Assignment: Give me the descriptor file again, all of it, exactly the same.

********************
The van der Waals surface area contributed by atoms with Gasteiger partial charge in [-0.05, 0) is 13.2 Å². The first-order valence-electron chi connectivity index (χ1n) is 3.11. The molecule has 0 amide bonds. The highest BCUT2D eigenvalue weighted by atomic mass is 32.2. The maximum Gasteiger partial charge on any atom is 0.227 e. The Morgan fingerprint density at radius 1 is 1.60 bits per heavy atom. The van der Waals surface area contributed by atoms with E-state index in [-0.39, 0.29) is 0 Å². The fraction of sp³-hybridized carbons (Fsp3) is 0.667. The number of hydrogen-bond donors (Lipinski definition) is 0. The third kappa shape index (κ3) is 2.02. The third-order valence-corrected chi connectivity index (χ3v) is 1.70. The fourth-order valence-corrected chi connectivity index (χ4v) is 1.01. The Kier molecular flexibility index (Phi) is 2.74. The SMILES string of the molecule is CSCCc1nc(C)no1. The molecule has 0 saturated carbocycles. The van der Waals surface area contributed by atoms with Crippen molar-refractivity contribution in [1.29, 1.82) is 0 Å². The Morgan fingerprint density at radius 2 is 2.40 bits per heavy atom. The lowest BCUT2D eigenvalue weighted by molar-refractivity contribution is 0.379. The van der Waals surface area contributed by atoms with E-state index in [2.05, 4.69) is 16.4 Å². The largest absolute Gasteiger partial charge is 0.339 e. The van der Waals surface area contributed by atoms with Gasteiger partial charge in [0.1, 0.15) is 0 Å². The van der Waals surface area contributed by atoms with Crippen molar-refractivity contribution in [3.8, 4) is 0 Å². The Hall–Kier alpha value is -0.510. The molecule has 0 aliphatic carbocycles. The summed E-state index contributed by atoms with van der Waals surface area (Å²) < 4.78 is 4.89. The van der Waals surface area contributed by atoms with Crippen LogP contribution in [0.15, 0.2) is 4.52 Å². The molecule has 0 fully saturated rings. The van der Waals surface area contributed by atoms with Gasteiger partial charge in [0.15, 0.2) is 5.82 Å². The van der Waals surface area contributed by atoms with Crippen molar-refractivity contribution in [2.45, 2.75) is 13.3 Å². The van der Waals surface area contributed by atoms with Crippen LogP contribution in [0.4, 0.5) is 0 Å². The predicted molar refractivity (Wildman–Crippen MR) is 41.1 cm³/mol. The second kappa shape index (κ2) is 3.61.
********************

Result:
The van der Waals surface area contributed by atoms with Gasteiger partial charge in [-0.05, 0) is 13.2 Å². The first-order valence-electron chi connectivity index (χ1n) is 3.11. The molecule has 0 amide bonds. The highest BCUT2D eigenvalue weighted by atomic mass is 32.2. The maximum Gasteiger partial charge on any atom is 0.227 e. The Morgan fingerprint density at radius 1 is 1.60 bits per heavy atom. The van der Waals surface area contributed by atoms with E-state index in [-0.39, 0.29) is 0 Å². The fraction of sp³-hybridized carbons (Fsp3) is 0.667. The number of hydrogen-bond donors (Lipinski definition) is 0. The third kappa shape index (κ3) is 2.02. The third-order valence-corrected chi connectivity index (χ3v) is 1.70. The fourth-order valence-corrected chi connectivity index (χ4v) is 1.01. The Kier molecular flexibility index (Phi) is 2.74. The SMILES string of the molecule is CSCCc1nc(C)no1. The molecule has 0 saturated carbocycles. The van der Waals surface area contributed by atoms with Crippen molar-refractivity contribution in [1.29, 1.82) is 0 Å². The Morgan fingerprint density at radius 2 is 2.40 bits per heavy atom. The lowest BCUT2D eigenvalue weighted by molar-refractivity contribution is 0.379. The van der Waals surface area contributed by atoms with E-state index in [2.05, 4.69) is 16.4 Å². The largest absolute Gasteiger partial charge is 0.339 e. The van der Waals surface area contributed by atoms with Gasteiger partial charge in [0.1, 0.15) is 0 Å². The van der Waals surface area contributed by atoms with Crippen molar-refractivity contribution in [3.8, 4) is 0 Å². The Hall–Kier alpha value is -0.510. The molecule has 0 aliphatic carbocycles. The summed E-state index contributed by atoms with van der Waals surface area (Å²) < 4.78 is 4.89. The van der Waals surface area contributed by atoms with Crippen LogP contribution in [0.15, 0.2) is 4.52 Å². The molecule has 0 fully saturated rings. The van der Waals surface area contributed by atoms with Gasteiger partial charge in [0.15, 0.2) is 5.82 Å². The van der Waals surface area contributed by atoms with Crippen molar-refractivity contribution in [2.45, 2.75) is 13.3 Å². The van der Waals surface area contributed by atoms with Crippen LogP contribution in [0.4, 0.5) is 0 Å². The predicted molar refractivity (Wildman–Crippen MR) is 41.1 cm³/mol. The second kappa shape index (κ2) is 3.61.